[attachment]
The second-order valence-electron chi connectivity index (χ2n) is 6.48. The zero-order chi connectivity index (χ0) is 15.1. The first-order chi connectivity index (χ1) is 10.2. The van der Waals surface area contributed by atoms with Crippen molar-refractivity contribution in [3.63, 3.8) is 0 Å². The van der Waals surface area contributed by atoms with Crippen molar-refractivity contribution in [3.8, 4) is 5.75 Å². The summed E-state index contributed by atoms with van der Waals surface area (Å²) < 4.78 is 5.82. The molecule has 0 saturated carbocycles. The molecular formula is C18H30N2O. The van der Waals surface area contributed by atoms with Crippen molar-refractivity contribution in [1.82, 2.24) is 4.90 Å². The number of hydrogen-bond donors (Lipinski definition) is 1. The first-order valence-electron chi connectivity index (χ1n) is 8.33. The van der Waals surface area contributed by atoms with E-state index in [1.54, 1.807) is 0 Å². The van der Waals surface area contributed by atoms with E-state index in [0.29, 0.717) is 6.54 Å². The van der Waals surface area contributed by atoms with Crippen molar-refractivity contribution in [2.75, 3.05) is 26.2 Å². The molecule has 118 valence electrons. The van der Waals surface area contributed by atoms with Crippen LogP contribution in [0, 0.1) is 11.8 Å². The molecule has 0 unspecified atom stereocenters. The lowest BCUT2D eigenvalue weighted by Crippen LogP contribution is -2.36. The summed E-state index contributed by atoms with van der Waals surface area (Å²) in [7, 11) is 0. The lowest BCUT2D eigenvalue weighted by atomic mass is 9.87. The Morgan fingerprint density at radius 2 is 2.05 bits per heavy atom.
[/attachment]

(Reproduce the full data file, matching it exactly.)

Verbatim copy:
The second-order valence-electron chi connectivity index (χ2n) is 6.48. The zero-order chi connectivity index (χ0) is 15.1. The first-order chi connectivity index (χ1) is 10.2. The van der Waals surface area contributed by atoms with Crippen molar-refractivity contribution in [3.63, 3.8) is 0 Å². The van der Waals surface area contributed by atoms with Crippen molar-refractivity contribution in [3.8, 4) is 5.75 Å². The summed E-state index contributed by atoms with van der Waals surface area (Å²) < 4.78 is 5.82. The molecule has 0 saturated carbocycles. The molecular formula is C18H30N2O. The van der Waals surface area contributed by atoms with Crippen molar-refractivity contribution in [1.82, 2.24) is 4.90 Å². The number of hydrogen-bond donors (Lipinski definition) is 1. The first-order valence-electron chi connectivity index (χ1n) is 8.33. The van der Waals surface area contributed by atoms with E-state index in [1.54, 1.807) is 0 Å². The van der Waals surface area contributed by atoms with E-state index in [0.29, 0.717) is 6.54 Å². The van der Waals surface area contributed by atoms with Crippen molar-refractivity contribution in [2.75, 3.05) is 26.2 Å². The molecule has 118 valence electrons. The van der Waals surface area contributed by atoms with Crippen LogP contribution in [0, 0.1) is 11.8 Å². The molecule has 0 unspecified atom stereocenters. The lowest BCUT2D eigenvalue weighted by Crippen LogP contribution is -2.36. The summed E-state index contributed by atoms with van der Waals surface area (Å²) in [7, 11) is 0. The lowest BCUT2D eigenvalue weighted by atomic mass is 9.87. The Morgan fingerprint density at radius 2 is 2.05 bits per heavy atom.